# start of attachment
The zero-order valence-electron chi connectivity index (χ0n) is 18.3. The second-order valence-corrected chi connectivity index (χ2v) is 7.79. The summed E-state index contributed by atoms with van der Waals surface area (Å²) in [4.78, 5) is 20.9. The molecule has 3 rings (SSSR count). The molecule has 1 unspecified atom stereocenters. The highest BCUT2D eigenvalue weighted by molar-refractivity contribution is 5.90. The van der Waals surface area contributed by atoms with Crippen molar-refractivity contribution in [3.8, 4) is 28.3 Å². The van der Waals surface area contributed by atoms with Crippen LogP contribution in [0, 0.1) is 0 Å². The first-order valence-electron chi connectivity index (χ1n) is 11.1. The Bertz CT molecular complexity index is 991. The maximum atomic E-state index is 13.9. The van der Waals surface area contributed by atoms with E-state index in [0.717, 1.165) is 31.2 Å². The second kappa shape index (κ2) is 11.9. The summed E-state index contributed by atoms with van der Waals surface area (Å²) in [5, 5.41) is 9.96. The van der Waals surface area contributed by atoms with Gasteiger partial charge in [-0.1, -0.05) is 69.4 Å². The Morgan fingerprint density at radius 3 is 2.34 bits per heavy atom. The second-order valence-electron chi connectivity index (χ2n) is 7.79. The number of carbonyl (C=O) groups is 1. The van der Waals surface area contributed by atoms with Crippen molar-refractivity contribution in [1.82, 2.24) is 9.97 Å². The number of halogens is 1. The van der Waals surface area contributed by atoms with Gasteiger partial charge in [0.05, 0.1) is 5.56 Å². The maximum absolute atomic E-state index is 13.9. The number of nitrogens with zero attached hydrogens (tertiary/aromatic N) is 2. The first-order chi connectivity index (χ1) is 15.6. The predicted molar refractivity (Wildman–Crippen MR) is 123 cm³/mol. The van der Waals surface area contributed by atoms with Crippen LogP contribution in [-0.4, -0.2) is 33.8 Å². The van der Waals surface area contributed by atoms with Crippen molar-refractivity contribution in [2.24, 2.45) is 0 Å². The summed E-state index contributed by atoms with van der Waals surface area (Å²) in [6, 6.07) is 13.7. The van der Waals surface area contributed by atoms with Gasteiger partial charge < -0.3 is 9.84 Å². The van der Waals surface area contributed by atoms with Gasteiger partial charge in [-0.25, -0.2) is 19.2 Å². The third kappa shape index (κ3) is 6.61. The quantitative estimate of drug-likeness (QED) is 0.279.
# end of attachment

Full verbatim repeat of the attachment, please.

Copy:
The zero-order valence-electron chi connectivity index (χ0n) is 18.3. The second-order valence-corrected chi connectivity index (χ2v) is 7.79. The summed E-state index contributed by atoms with van der Waals surface area (Å²) in [4.78, 5) is 20.9. The molecule has 3 rings (SSSR count). The molecule has 1 unspecified atom stereocenters. The highest BCUT2D eigenvalue weighted by molar-refractivity contribution is 5.90. The van der Waals surface area contributed by atoms with Crippen molar-refractivity contribution in [3.8, 4) is 28.3 Å². The van der Waals surface area contributed by atoms with Crippen LogP contribution in [0, 0.1) is 0 Å². The first-order valence-electron chi connectivity index (χ1n) is 11.1. The Bertz CT molecular complexity index is 991. The maximum atomic E-state index is 13.9. The van der Waals surface area contributed by atoms with E-state index in [0.717, 1.165) is 31.2 Å². The second kappa shape index (κ2) is 11.9. The summed E-state index contributed by atoms with van der Waals surface area (Å²) in [5, 5.41) is 9.96. The van der Waals surface area contributed by atoms with Gasteiger partial charge in [-0.1, -0.05) is 69.4 Å². The Morgan fingerprint density at radius 3 is 2.34 bits per heavy atom. The second-order valence-electron chi connectivity index (χ2n) is 7.79. The number of carbonyl (C=O) groups is 1. The van der Waals surface area contributed by atoms with Crippen molar-refractivity contribution in [1.82, 2.24) is 9.97 Å². The number of halogens is 1. The van der Waals surface area contributed by atoms with Gasteiger partial charge in [0.05, 0.1) is 5.56 Å². The maximum absolute atomic E-state index is 13.9. The number of nitrogens with zero attached hydrogens (tertiary/aromatic N) is 2. The first-order chi connectivity index (χ1) is 15.6. The predicted molar refractivity (Wildman–Crippen MR) is 123 cm³/mol. The van der Waals surface area contributed by atoms with Crippen LogP contribution in [-0.4, -0.2) is 33.8 Å². The van der Waals surface area contributed by atoms with Crippen molar-refractivity contribution in [2.24, 2.45) is 0 Å². The summed E-state index contributed by atoms with van der Waals surface area (Å²) in [6, 6.07) is 13.7. The van der Waals surface area contributed by atoms with Gasteiger partial charge < -0.3 is 9.84 Å². The van der Waals surface area contributed by atoms with Gasteiger partial charge in [-0.25, -0.2) is 19.2 Å². The third kappa shape index (κ3) is 6.61. The quantitative estimate of drug-likeness (QED) is 0.279.